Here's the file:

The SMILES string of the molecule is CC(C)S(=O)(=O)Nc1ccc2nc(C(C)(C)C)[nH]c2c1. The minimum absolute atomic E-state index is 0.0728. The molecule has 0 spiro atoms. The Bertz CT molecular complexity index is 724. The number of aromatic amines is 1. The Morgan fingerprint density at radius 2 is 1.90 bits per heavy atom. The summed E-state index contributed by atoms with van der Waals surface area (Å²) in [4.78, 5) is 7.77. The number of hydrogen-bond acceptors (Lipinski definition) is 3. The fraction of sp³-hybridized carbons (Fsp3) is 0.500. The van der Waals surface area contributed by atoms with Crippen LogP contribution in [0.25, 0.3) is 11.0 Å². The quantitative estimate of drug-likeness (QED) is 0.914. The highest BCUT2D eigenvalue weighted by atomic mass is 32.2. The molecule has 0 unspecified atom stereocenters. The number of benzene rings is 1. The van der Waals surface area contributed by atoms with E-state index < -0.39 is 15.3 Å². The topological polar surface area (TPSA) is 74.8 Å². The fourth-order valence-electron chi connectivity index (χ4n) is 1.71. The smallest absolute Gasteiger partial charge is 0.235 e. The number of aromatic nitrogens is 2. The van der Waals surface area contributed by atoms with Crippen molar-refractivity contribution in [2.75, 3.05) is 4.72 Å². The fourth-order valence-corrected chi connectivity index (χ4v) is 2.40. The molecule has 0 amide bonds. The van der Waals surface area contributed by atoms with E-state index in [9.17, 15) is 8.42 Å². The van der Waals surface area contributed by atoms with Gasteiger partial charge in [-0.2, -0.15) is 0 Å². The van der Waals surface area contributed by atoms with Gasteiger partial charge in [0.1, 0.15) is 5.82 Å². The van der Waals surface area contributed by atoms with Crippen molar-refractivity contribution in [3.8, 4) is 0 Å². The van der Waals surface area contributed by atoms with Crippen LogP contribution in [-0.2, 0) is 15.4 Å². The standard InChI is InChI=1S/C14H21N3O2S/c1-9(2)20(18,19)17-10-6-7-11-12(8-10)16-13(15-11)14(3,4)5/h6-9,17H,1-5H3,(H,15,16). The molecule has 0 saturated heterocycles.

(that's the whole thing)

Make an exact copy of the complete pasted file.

The SMILES string of the molecule is CC(C)S(=O)(=O)Nc1ccc2nc(C(C)(C)C)[nH]c2c1. The minimum absolute atomic E-state index is 0.0728. The molecule has 0 spiro atoms. The Bertz CT molecular complexity index is 724. The number of aromatic amines is 1. The Morgan fingerprint density at radius 2 is 1.90 bits per heavy atom. The summed E-state index contributed by atoms with van der Waals surface area (Å²) in [4.78, 5) is 7.77. The number of hydrogen-bond acceptors (Lipinski definition) is 3. The fraction of sp³-hybridized carbons (Fsp3) is 0.500. The van der Waals surface area contributed by atoms with Crippen LogP contribution in [0.25, 0.3) is 11.0 Å². The quantitative estimate of drug-likeness (QED) is 0.914. The highest BCUT2D eigenvalue weighted by atomic mass is 32.2. The molecule has 0 unspecified atom stereocenters. The number of benzene rings is 1. The van der Waals surface area contributed by atoms with E-state index < -0.39 is 15.3 Å². The topological polar surface area (TPSA) is 74.8 Å². The fourth-order valence-electron chi connectivity index (χ4n) is 1.71. The smallest absolute Gasteiger partial charge is 0.235 e. The number of aromatic nitrogens is 2. The van der Waals surface area contributed by atoms with Crippen molar-refractivity contribution in [2.75, 3.05) is 4.72 Å². The fourth-order valence-corrected chi connectivity index (χ4v) is 2.40. The molecule has 0 amide bonds. The van der Waals surface area contributed by atoms with E-state index in [9.17, 15) is 8.42 Å². The van der Waals surface area contributed by atoms with Gasteiger partial charge in [-0.2, -0.15) is 0 Å². The van der Waals surface area contributed by atoms with Gasteiger partial charge in [0.1, 0.15) is 5.82 Å². The van der Waals surface area contributed by atoms with Crippen molar-refractivity contribution in [3.8, 4) is 0 Å². The van der Waals surface area contributed by atoms with Crippen LogP contribution in [-0.2, 0) is 15.4 Å². The standard InChI is InChI=1S/C14H21N3O2S/c1-9(2)20(18,19)17-10-6-7-11-12(8-10)16-13(15-11)14(3,4)5/h6-9,17H,1-5H3,(H,15,16). The molecule has 0 saturated heterocycles.